Indiana man gets life for molesting infant girl

HAMMOND, Ind. - A northwestern Indiana man who admitted repeatedly sexually molesting an infant girl has been sentenced to life in prison plus 85 years in a crime a federal judge called "horrific."

U.S. District Court Judge Rudy Lozano on Thursday rejected a request by Christopher Bour for the mandatory minimum of 30 years in prison, citing the nature of the Gary man's crime, which began when the infant was 4 months old.

"In all honesty, much of the evidence in here is very disgusting," Lozano said during Thursday's hearing in Hammond.

Bour, 40, pleaded guilty in January to buying a child for sex, possessing child pornography and three counts of producing child pornography.

He admitted paying a woman $500 to have sex with a 4-month-old infant girl. Prosecutors said that arrangement lasted until the child was 18 months old, during which time Bour had molested the infant on eight occasions.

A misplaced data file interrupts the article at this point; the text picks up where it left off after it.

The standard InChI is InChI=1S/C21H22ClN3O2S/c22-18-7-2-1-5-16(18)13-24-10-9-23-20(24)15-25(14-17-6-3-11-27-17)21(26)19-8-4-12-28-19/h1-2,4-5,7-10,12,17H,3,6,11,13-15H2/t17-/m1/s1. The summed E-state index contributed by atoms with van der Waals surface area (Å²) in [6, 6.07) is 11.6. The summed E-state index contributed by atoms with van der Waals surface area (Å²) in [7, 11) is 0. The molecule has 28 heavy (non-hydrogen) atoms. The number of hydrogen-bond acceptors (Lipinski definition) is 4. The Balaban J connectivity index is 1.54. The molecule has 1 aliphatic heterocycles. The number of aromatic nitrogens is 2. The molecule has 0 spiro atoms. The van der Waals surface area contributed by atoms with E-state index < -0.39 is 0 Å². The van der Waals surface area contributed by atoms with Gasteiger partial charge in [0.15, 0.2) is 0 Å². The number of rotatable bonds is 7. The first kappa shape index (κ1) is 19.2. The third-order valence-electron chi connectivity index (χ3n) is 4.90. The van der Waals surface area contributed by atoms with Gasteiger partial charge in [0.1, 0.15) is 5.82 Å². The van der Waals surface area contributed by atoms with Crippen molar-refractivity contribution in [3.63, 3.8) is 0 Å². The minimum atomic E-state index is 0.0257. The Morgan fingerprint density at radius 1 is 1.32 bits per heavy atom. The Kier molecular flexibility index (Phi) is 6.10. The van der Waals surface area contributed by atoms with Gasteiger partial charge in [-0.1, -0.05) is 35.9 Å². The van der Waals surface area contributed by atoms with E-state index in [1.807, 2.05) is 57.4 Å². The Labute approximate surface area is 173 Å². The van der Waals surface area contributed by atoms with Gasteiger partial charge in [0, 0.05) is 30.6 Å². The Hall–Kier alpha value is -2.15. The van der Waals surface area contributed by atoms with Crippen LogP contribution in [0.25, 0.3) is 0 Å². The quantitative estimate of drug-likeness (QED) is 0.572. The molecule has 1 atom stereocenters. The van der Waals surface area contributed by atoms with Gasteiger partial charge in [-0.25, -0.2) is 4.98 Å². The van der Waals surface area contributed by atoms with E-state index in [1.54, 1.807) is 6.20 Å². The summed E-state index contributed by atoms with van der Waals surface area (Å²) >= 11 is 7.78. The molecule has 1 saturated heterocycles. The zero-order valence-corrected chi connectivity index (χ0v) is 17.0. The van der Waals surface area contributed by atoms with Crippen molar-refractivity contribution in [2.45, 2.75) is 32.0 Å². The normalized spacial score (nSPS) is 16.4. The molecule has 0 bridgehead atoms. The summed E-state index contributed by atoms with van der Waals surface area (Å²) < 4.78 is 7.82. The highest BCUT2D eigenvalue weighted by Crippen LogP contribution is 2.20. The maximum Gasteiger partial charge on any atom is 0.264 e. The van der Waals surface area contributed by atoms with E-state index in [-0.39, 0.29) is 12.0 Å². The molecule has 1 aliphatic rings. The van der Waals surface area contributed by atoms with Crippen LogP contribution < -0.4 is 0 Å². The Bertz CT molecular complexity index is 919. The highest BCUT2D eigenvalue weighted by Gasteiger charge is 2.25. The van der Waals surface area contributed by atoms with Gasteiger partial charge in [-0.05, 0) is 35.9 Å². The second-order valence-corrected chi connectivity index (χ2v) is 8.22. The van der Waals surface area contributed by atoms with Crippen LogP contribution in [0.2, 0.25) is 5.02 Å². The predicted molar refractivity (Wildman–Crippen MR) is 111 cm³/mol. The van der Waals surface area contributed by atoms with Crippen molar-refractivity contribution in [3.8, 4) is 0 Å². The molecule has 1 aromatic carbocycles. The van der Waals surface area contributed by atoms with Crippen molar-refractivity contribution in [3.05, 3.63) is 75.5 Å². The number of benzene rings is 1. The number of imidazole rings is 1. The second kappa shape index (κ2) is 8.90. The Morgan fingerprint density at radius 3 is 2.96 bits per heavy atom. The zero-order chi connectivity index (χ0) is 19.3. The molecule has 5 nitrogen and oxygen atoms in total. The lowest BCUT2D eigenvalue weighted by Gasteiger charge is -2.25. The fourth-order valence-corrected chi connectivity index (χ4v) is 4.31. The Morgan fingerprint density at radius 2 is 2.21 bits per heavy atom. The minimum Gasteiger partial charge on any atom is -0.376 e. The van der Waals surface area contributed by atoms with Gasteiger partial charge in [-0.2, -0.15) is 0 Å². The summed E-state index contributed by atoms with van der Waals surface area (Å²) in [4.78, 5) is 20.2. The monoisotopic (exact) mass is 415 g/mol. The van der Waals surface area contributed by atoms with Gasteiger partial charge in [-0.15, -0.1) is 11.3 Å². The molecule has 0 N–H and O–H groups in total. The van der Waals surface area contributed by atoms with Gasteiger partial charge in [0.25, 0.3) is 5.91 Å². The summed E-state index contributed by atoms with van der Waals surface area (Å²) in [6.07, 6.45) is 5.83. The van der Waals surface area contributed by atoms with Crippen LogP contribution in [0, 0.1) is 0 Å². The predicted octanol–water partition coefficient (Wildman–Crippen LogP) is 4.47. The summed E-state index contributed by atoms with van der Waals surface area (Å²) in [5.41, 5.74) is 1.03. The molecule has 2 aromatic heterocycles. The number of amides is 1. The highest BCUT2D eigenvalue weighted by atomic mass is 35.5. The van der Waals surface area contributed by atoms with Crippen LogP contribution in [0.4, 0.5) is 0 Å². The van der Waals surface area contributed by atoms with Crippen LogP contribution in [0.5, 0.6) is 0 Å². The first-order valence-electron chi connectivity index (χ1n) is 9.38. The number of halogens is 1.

The woman, who met Bour in 2011 through a dating service, also pleaded guilty in the case and is awaiting sentencing. She has admitted being in the room with Bour and the baby on all but the last meeting in 2012, when he paid her extra to be alone with the child.

Prosecutors said Bour also took sexual images of the child's older sister, who was about 3 years old at the time.

Bour told officers he only possessed child pornography and had never sexually touched a child, but days later police found images on Bour's computer showing him abusing the infant.

Lozano also said Bour had bragged about having sex with babies in text conversations with an acquaintance.

Bour apologized during Thursday's hearing, but not to anyone specifically.

"Not a day goes by that I don't think about the consequences of my action," he said.

Bour's attorney, Matthew Soliday, said his client had given police information to help them identify the woman. But Assistant U.S. Attorney Jill Koster rejected that notion, saying officers only found her after connecting her to a phone number found on Bour's phone.

"There are some crimes so horrible that the defendant doesn't deserve a second chance," she said.

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